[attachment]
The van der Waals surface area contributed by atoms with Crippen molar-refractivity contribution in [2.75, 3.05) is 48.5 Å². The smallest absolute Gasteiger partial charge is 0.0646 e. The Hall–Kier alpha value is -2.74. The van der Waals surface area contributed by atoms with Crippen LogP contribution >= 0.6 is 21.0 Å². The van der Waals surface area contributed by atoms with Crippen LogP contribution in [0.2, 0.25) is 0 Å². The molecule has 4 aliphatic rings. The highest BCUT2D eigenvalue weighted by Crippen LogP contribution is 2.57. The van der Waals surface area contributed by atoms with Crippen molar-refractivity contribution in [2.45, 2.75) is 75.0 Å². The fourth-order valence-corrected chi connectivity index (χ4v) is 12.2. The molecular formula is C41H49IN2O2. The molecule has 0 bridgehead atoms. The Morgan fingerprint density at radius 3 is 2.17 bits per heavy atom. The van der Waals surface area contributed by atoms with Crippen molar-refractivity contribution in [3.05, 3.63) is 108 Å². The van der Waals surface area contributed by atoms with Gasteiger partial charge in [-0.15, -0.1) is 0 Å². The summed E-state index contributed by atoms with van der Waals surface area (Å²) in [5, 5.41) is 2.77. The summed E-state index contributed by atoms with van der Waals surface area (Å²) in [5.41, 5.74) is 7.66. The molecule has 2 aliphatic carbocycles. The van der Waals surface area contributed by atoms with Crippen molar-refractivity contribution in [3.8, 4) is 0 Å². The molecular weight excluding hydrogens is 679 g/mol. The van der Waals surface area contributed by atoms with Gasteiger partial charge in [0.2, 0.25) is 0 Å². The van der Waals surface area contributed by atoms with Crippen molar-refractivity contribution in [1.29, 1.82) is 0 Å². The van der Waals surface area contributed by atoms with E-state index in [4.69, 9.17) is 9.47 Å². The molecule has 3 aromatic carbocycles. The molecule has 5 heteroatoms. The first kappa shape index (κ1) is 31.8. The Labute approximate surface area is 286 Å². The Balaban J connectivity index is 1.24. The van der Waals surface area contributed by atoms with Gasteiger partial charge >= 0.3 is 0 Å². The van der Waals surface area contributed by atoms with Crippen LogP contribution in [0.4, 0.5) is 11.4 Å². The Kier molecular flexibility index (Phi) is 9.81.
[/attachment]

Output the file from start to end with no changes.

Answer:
The van der Waals surface area contributed by atoms with Crippen molar-refractivity contribution in [2.75, 3.05) is 48.5 Å². The smallest absolute Gasteiger partial charge is 0.0646 e. The Hall–Kier alpha value is -2.74. The van der Waals surface area contributed by atoms with Crippen LogP contribution >= 0.6 is 21.0 Å². The van der Waals surface area contributed by atoms with Crippen LogP contribution in [0.2, 0.25) is 0 Å². The molecule has 4 aliphatic rings. The highest BCUT2D eigenvalue weighted by Crippen LogP contribution is 2.57. The van der Waals surface area contributed by atoms with Crippen molar-refractivity contribution in [2.45, 2.75) is 75.0 Å². The fourth-order valence-corrected chi connectivity index (χ4v) is 12.2. The molecular formula is C41H49IN2O2. The molecule has 0 bridgehead atoms. The Morgan fingerprint density at radius 3 is 2.17 bits per heavy atom. The van der Waals surface area contributed by atoms with Crippen molar-refractivity contribution in [3.05, 3.63) is 108 Å². The van der Waals surface area contributed by atoms with Gasteiger partial charge in [-0.15, -0.1) is 0 Å². The summed E-state index contributed by atoms with van der Waals surface area (Å²) in [5, 5.41) is 2.77. The summed E-state index contributed by atoms with van der Waals surface area (Å²) in [5.41, 5.74) is 7.66. The molecule has 2 aliphatic carbocycles. The van der Waals surface area contributed by atoms with Crippen molar-refractivity contribution in [3.8, 4) is 0 Å². The molecular weight excluding hydrogens is 679 g/mol. The van der Waals surface area contributed by atoms with Gasteiger partial charge in [0.2, 0.25) is 0 Å². The van der Waals surface area contributed by atoms with Crippen molar-refractivity contribution in [1.29, 1.82) is 0 Å². The van der Waals surface area contributed by atoms with E-state index in [4.69, 9.17) is 9.47 Å². The molecule has 3 aromatic carbocycles. The molecule has 5 heteroatoms. The first kappa shape index (κ1) is 31.8. The Labute approximate surface area is 286 Å². The Balaban J connectivity index is 1.24. The van der Waals surface area contributed by atoms with Gasteiger partial charge >= 0.3 is 0 Å². The van der Waals surface area contributed by atoms with Crippen LogP contribution in [0.4, 0.5) is 11.4 Å². The Kier molecular flexibility index (Phi) is 9.81.